Dr Andrew Golding. Photo: Supplied
Dr Andrew Golding. Photo: Supplied

Opinion: A cut in repo rate would have provided relief for the economy

By Opinion Time of article published Sep 17, 2020

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By Dr Andrew Golding

JOHANNESBURG - The Monetary Policy Committee’s decision to keep the repo rate stable was not entirely surprising, as the 300bps rate cuts for the year to date are still taking effect, given the fact that the economy was in lockdown during Q2, and with restrictions not yet fully lifted,.

However, with Covid-19 infections receding, the announcement last night (16 September) of South Africa’s move to Level 1 is encouraging news for our economy, particularly the opening of international borders – albeit with conditions, and reducing the hours of the curfew, which will assist the tourism and hospitality sectors.

With inflation currently just 3.2%, near the lower end of the 3-6% target range, there was the possibility of a further reduction in the repo rate in order to provide relief for debt-laden consumers. As the economy has largely reopened, lower rates are now likely to have more impact by easing debt burdens for households and businesses, and it is hoped that we will see an additional reduction in the repo rate at the next MPC meeting in November.

Making the case for a further lowering of the repo rate is the limited Q3 recovery in South Africa’s economy which highlights consumers’ hesitance and limited ability to spend, with the return of load shedding casting a further shadow, while there is as yet no real sign of meaningful economic reforms or stimulus, resulting in both consumer and business confidence remaining severely constrained.

There are many potential recovery scenarios currently being touted as possible for both the economy and the residential property market. A true V-shaped recovery appears doubtful as the property market is unlikely to enjoy a fully sustained recovery in the absence of an economic recovery and accompanying employment creation, while a double-dip or W-shaped recovery also seems improbable as activity in the market is not expected to weaken to the same extent as during the strict level 5 lockdown.

More likely appears to be a Nike ‘swoosh’ recovery, which refers to a sharp downturn as we have experienced, followed by a slow, gradual recovery, which would also require a recovery in economic activity. It is clearly too early to pronounce on this but we have seen some tentative signs of recovery such as the Reserve Bank leading indicator, albeit that this is coming off a very low base. A further suggestion and possibility is the so-called ‘square root’ recovery, which would be a sharp downturn, followed by a sharp upturn and then a sustained period of stability.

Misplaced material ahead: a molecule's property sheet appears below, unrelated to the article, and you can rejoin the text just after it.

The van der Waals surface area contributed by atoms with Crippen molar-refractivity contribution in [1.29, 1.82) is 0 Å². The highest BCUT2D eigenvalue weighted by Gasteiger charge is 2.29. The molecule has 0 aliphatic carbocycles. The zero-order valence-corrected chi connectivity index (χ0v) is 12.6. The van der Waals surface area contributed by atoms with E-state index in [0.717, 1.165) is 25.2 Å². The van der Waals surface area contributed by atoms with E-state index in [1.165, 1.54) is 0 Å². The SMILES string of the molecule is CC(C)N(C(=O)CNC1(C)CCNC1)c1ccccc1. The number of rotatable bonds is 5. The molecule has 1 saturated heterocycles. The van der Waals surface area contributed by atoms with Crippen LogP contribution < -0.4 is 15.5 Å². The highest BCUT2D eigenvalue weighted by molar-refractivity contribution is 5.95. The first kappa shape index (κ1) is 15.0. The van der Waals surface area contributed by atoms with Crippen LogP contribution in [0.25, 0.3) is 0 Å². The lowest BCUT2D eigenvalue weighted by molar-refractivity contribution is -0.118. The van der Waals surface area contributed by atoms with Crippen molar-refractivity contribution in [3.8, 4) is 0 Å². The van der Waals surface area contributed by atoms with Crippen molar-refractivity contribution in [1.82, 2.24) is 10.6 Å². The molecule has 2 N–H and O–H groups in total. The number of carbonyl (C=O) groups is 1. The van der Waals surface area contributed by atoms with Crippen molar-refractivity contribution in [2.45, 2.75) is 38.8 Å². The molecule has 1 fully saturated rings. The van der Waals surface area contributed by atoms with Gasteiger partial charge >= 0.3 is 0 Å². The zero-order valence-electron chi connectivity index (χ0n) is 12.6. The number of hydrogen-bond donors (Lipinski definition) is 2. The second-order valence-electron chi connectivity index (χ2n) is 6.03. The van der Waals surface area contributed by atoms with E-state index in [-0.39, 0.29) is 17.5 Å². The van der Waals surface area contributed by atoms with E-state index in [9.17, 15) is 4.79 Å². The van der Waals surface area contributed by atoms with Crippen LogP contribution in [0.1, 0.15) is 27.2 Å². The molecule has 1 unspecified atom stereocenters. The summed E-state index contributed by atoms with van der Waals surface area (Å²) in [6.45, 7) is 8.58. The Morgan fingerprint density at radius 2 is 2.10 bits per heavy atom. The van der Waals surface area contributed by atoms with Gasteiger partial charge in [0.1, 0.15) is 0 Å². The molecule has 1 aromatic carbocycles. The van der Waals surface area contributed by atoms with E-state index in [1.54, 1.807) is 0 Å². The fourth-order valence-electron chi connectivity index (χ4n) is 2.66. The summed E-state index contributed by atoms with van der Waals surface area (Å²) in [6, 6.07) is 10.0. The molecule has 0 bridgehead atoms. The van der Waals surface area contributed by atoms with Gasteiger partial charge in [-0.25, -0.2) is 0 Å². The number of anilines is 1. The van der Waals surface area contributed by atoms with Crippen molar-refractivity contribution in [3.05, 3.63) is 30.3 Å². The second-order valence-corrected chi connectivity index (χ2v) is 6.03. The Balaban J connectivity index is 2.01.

Perhaps we could optimistically hope for a recovery somewhere between the two scenarios above. Will the current rebound in activity plateau or inch upward as economic activity slowly strengthens towards year end? The fact that we are in a low interest rate environment and banks retain their appetite for lending undoubtedly provides some support for the housing market recovery.

Looking ahead, the case for lower rates has been strengthened by the BER/FNB consumer confidence index remaining in negative territory, however, even if the Reserve Bank does not cut further, it appears likely that it will at least be able to keep rates at current lows for at least the balance of this year and well into next year. Weaker oil prices coupled with relative rand stability means a petrol price cut in early-October is possible, further helping to dampen inflationary pressures and providing additional relief to consumers.

In the residential property market currently, while particularly the middle and lower sectors of the market are still fuelling activity, the luxury market is also experiencing green shoots of increasing transactions. First-time buyers continue to boost sales, representing 54.5% of ooba’s home loans in July, while the trailing effective bond approval rate rebounded to 82.2% in July and is rapidly approaching levels seen in the months before lockdown. Furthermore, the approval rate for pre-qualified buyers of 91% and 79% for non-qualified buyers continued to recover in July, with the pre-qualified rate now back to pre-lockdown levels, according to ooba. Positively for home buyers, the average deposit as a percentage of purchase price remained relatively low at 8.2% in July, still close to May’s record low of 6.7% (ooba’s series started in mid-2007), while 100% bond applications stood at 63.2% in July, with an approval rate of 81.7% in the same month.

Dr Andrew Golding is the chief executive of the Pam Golding Property group.

BUSINESS REPORT

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